Latest research uncovers mechanism of action of statins

The new study referenced at the beginning of this news article helps explain the anticancer effects of statins and why they appear to be effective only in some women. The study was designed to investigate whether the removal of mutant p53 is sufficient to return breast cancer cells to a normal shape and structure, as well as the possible influence of statin drugs on this process.

p53 is a tumor suppressor protein that is encoded by tumor suppressor p53 gene. Activation of p53 results either in the death of the cell by apoptosis (programmed cell death) or survival of the cell by cell cycle arrest and DNA repair. Some foods that are chemopreventive also increase the expression of p53, thereby inducing cancer cell death. When functioning properly, p53 limits the growth of cells with incorrect numbers of chromosomes and prevents their progression toward cancer.

However, tumor suppressor p53 is the most frequently mutated gene in human tumors. These mutations don't just disrupt the normal functioning of p53, they often also endow p53 with new functions that promote, instead of inhibit, cancer formation. Mutant p53 frequently accumulates in cancer cells and promotes tumor cell invasion, as part of its acquisition of function. However, unlike many other cancers, p53 gene mutations are infrequent in breast cancer, occurring in up to one-third of breast tumors. In fact, p53 mutations are rare in early-stage estrogen receptor positive (ER+) breast cancer.

Breast cancer cells display highly disorganized morphology (shape and structure). To conduct the study, the authors used a three-dimensional culture technique to create a realistic tumor model. In the culture, noncancerous breast cells were induced to form spheroids similar to the cellular structures found in the human breast. Cells carrying mutant p53 grew in the misshapen, disorganized manner typical of breast cancer. Reducing levels of mutant p53 was found to be sufficient to return these breast cancer cells to a more normal morphology.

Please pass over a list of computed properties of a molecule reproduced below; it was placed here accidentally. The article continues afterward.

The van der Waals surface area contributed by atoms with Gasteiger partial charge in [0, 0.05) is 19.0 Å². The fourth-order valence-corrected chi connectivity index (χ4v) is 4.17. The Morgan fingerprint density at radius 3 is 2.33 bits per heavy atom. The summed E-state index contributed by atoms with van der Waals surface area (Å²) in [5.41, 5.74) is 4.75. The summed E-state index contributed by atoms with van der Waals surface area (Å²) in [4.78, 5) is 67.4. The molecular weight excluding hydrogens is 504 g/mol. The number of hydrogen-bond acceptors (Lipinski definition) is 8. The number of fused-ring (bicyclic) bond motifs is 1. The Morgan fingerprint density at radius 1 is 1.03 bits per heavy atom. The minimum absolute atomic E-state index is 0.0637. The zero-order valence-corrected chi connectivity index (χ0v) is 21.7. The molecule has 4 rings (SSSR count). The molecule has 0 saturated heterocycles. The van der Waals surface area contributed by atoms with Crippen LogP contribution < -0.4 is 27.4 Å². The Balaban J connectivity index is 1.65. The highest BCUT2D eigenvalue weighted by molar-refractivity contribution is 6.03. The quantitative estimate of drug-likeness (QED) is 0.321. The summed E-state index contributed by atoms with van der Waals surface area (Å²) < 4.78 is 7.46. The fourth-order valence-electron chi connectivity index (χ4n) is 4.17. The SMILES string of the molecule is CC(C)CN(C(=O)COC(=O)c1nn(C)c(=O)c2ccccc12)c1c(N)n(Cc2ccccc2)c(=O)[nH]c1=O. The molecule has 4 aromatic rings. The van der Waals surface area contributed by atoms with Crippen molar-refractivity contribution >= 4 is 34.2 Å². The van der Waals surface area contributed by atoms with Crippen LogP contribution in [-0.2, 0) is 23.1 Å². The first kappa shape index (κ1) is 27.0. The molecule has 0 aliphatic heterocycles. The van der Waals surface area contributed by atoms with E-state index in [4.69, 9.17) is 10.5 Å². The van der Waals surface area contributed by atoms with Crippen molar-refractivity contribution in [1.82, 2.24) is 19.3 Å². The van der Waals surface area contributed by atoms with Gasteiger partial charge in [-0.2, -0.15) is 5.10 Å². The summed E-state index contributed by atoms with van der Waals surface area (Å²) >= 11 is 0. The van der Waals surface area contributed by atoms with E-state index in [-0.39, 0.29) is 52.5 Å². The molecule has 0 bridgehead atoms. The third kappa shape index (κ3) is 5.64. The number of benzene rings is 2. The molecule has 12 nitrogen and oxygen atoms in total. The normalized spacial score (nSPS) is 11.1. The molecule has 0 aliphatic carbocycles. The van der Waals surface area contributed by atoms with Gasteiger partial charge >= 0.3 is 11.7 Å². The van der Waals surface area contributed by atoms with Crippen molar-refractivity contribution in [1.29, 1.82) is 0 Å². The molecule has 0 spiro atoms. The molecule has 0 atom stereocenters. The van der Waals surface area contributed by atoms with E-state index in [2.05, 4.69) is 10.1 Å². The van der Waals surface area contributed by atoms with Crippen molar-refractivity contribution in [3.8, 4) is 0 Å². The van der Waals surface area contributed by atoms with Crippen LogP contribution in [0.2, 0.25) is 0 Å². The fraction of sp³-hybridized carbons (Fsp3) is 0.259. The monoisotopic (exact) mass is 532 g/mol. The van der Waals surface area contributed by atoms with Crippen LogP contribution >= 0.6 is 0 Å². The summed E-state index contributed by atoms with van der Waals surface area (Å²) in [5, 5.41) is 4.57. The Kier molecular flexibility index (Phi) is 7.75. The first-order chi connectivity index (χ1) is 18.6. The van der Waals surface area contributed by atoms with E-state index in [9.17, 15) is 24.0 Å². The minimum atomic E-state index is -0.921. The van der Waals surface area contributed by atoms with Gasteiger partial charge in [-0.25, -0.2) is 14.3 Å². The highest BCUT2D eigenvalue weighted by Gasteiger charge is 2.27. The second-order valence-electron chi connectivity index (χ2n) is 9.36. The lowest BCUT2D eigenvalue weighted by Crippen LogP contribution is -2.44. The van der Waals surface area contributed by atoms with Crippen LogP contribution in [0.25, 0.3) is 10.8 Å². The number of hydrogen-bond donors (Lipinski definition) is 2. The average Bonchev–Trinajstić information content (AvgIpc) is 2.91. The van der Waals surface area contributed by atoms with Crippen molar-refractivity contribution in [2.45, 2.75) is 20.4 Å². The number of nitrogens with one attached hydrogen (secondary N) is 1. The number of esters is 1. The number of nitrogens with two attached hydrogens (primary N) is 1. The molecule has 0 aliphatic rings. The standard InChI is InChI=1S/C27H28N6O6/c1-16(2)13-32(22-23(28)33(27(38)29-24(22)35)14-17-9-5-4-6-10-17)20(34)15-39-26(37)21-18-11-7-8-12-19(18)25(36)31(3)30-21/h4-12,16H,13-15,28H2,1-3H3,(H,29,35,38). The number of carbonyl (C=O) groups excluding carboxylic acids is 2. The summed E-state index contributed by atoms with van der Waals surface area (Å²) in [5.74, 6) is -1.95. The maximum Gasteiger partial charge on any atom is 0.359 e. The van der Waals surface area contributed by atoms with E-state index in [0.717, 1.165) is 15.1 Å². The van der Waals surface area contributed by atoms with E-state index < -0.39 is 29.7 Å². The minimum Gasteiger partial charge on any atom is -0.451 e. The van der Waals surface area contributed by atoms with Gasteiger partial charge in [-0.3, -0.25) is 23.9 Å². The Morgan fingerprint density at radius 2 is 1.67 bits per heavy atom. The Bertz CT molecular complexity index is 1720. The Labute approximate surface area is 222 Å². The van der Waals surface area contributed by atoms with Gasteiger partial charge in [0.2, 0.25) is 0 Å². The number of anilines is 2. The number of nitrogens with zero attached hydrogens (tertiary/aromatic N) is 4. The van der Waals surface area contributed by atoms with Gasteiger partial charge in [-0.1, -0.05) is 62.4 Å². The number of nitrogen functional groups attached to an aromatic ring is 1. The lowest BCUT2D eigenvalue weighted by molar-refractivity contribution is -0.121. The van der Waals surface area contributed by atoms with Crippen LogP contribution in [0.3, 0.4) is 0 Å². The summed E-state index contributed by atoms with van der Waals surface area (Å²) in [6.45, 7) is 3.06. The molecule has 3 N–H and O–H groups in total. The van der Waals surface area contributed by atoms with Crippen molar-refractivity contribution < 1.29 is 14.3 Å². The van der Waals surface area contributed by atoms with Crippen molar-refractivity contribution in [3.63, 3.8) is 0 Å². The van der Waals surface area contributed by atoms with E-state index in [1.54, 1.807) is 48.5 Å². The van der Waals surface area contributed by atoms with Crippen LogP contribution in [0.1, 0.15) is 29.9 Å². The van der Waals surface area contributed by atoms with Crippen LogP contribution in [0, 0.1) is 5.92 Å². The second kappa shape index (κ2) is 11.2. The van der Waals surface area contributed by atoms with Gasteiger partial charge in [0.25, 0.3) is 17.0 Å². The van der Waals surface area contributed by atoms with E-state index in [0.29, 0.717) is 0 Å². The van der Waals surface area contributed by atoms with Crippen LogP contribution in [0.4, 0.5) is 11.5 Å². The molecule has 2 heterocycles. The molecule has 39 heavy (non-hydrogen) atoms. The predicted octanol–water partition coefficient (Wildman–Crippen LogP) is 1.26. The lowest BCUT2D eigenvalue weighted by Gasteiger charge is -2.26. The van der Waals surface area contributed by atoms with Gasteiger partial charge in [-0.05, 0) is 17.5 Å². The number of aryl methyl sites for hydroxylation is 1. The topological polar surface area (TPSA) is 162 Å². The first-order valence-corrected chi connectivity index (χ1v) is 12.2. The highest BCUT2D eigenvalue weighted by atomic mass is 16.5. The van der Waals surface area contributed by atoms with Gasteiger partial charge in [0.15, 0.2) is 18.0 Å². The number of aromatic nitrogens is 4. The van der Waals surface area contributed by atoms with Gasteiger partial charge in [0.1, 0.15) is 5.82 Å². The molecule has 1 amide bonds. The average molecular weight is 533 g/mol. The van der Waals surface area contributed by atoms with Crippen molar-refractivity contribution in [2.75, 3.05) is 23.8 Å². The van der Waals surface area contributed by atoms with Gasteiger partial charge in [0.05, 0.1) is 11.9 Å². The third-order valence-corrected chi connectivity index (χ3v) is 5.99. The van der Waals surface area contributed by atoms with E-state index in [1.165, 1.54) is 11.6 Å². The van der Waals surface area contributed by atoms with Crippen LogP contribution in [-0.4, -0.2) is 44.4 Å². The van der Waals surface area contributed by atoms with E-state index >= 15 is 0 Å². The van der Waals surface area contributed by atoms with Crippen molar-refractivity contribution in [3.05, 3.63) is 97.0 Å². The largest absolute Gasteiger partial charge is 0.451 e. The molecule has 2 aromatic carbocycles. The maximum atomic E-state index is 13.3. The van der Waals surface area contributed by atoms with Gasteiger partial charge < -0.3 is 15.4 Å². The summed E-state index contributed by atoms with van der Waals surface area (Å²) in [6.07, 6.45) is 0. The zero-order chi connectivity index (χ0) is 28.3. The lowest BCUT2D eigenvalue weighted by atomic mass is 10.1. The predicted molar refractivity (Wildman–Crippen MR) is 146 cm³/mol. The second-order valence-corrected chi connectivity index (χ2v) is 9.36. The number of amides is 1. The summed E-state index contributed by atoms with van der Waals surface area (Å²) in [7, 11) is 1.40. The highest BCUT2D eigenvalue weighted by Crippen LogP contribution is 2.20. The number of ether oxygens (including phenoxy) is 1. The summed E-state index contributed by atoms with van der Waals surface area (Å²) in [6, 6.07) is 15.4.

Further analysis demonstrated that the mevalonate pathway, a cholesterol-building pathway, was significantly upregulated by mutant p53. This pathway was shown to be both necessary and sufficient for the effects of mutant p53 on breast tissue architecture. Statin drugs lower cholesterol by inhibiting a step in the same pathway. When cells with mutant p53 were treated with statins, their disorganized, invasive growth was halted and some died. The authors conclude that the study findings imply that the mevalonate pathway may be a promising therapeutic target for tumors bearing mutations in p53. In a separate interview, study author Carol Prives of Columbia University said, "The data raises the possibility that we might identify subsets of patients whose tumors may respond to statins."

The bottom line

The fact that tumor suppressor p53 is not mutated in many breast cancers might explain why statin use influences breast cancer risk and survival inconsistently. Also, the observation that p53 mutations are rare in early-stage ER+ breast cancer could explain the finding that Lipitor appears to improve the outcome of stage III and stage IV breast cancer, but not stage I or stage II. Clearly, it is not currently possible to determine which breast cancer survivors could benefit from statin use. However, for those who need to take statins, lipophilic statins such as Zocor and Lipitor appear to be the best choice.